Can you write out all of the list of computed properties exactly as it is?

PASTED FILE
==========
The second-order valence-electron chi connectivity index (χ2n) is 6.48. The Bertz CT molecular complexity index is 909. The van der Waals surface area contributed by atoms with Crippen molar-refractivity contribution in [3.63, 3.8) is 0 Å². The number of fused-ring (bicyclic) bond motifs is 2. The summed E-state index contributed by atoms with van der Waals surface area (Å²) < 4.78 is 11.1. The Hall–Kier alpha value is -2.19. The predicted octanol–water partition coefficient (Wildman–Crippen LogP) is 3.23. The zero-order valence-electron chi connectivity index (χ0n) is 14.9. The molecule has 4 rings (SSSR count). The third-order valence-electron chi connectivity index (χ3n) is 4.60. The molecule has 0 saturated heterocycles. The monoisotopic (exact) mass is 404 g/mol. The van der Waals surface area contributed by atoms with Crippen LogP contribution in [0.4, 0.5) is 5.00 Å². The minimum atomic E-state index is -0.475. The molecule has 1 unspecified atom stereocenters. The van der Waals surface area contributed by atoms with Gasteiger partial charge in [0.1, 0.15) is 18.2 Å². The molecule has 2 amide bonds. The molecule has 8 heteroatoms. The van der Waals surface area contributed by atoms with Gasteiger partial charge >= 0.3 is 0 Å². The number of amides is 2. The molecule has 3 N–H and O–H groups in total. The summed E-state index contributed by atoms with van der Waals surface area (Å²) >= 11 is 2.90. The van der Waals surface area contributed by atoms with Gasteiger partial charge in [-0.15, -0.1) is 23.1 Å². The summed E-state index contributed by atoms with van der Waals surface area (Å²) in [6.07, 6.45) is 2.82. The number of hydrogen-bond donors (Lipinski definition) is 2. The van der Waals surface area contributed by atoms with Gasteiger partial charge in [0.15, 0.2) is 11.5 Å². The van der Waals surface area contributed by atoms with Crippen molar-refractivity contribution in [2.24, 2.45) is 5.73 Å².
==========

The second-order valence-electron chi connectivity index (χ2n) is 6.48. The Bertz CT molecular complexity index is 909. The van der Waals surface area contributed by atoms with Crippen molar-refractivity contribution in [3.63, 3.8) is 0 Å². The number of fused-ring (bicyclic) bond motifs is 2. The summed E-state index contributed by atoms with van der Waals surface area (Å²) < 4.78 is 11.1. The Hall–Kier alpha value is -2.19. The predicted octanol–water partition coefficient (Wildman–Crippen LogP) is 3.23. The zero-order valence-electron chi connectivity index (χ0n) is 14.9. The molecule has 4 rings (SSSR count). The third-order valence-electron chi connectivity index (χ3n) is 4.60. The molecule has 0 saturated heterocycles. The monoisotopic (exact) mass is 404 g/mol. The van der Waals surface area contributed by atoms with Crippen LogP contribution in [0.4, 0.5) is 5.00 Å². The minimum atomic E-state index is -0.475. The molecule has 1 unspecified atom stereocenters. The van der Waals surface area contributed by atoms with Gasteiger partial charge in [0.1, 0.15) is 18.2 Å². The molecule has 2 amide bonds. The molecule has 8 heteroatoms. The van der Waals surface area contributed by atoms with Gasteiger partial charge >= 0.3 is 0 Å². The number of amides is 2. The molecule has 3 N–H and O–H groups in total. The summed E-state index contributed by atoms with van der Waals surface area (Å²) >= 11 is 2.90. The van der Waals surface area contributed by atoms with Gasteiger partial charge in [-0.15, -0.1) is 23.1 Å². The summed E-state index contributed by atoms with van der Waals surface area (Å²) in [6.07, 6.45) is 2.82. The number of hydrogen-bond donors (Lipinski definition) is 2. The van der Waals surface area contributed by atoms with Gasteiger partial charge in [0.15, 0.2) is 11.5 Å². The van der Waals surface area contributed by atoms with Crippen molar-refractivity contribution in [2.24, 2.45) is 5.73 Å².